Given the growing demands for ecosystem services and other increased pressures on ecosystems, the development and diffusion of technologies designed to increase the efficiency of resource use or reduce the impacts of drivers such as climate change and nutrient loading are essential. [8] Technological change has been essential for meeting growing demands for some ecosystem services, and technology holds considerable promise to help meet future growth in demand. Technologies already exist for reduction of nutrient pollution at reasonable costs—including technologies to reduce point source emissions, changes in crop management practices, and precision farming techniques to help control the application of fertilizers to a field, for example— but new policies are needed for these tools to be applied on a sufficient scale to slow and ultimately reverse the increase in nutrient loading (even while increasing nutrient application in regions such as sub-Saharan Africa where too little fertilizer is being applied). However, negative impacts on ecosystems and human well-being have sometimes resulted from new technologies, and thus careful assessment is needed prior to their introduction.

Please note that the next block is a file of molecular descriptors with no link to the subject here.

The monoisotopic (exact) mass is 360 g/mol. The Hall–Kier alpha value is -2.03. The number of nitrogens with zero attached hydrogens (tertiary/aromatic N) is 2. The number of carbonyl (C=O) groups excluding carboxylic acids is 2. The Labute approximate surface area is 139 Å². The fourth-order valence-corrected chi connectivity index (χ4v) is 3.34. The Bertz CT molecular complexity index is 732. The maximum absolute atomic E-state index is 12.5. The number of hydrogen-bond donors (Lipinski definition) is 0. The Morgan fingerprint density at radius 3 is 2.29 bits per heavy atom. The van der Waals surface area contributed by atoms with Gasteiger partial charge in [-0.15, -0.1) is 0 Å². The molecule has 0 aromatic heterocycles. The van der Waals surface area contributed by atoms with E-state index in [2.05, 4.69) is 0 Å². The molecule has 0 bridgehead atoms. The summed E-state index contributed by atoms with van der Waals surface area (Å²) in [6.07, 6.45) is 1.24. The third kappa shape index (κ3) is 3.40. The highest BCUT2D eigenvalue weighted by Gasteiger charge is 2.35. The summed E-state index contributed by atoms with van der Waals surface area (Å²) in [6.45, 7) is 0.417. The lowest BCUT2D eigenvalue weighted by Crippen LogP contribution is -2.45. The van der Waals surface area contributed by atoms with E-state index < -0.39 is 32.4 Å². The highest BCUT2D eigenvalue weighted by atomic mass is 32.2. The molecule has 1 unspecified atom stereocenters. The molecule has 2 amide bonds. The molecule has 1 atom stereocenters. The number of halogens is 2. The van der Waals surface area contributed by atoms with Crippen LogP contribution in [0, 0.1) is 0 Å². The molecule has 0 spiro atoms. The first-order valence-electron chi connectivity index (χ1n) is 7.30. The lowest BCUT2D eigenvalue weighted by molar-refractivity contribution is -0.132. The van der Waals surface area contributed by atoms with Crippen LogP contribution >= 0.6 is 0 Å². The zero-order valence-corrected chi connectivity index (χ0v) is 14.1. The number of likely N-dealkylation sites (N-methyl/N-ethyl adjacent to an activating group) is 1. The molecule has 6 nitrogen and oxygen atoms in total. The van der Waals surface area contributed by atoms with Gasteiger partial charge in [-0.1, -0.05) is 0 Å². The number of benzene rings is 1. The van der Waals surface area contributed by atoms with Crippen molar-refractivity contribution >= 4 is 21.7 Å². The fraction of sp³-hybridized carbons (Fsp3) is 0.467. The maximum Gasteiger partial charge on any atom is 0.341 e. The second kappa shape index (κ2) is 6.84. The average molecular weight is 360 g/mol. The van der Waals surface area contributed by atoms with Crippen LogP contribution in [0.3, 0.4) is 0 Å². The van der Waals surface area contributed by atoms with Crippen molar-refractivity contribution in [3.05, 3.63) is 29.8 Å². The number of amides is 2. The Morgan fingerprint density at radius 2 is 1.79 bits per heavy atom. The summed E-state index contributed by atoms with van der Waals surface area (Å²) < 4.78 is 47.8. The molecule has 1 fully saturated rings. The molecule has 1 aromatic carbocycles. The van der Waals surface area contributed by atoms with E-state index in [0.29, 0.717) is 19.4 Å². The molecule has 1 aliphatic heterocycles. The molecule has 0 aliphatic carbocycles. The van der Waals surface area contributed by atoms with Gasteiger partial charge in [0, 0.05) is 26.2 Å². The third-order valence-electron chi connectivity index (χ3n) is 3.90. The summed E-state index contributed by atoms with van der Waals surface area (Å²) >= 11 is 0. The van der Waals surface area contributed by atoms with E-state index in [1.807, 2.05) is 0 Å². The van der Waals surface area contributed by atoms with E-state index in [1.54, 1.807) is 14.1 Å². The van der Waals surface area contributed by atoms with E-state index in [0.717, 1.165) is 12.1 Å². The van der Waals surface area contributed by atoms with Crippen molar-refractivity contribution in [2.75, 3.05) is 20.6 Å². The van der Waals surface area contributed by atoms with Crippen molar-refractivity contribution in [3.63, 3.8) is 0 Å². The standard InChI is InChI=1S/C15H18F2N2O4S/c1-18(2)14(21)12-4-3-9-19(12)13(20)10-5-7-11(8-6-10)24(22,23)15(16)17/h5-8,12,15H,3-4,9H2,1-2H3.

Promising interventions include:

  • Promotion of technologies that enable increased crop yields without harmful impacts related to water, nutrient, and pesticide use. Agricultural expansion will continue to be one of the major drivers of biodiversity loss well into the twenty-first century. Development, assessment, and diffusion of technologies that could increase the production of food per unit area sustainably without harmful trade-offs related to excessive consumption of water or use of nutrients or pesticides would significantly lessen pressure on other ecosystem services.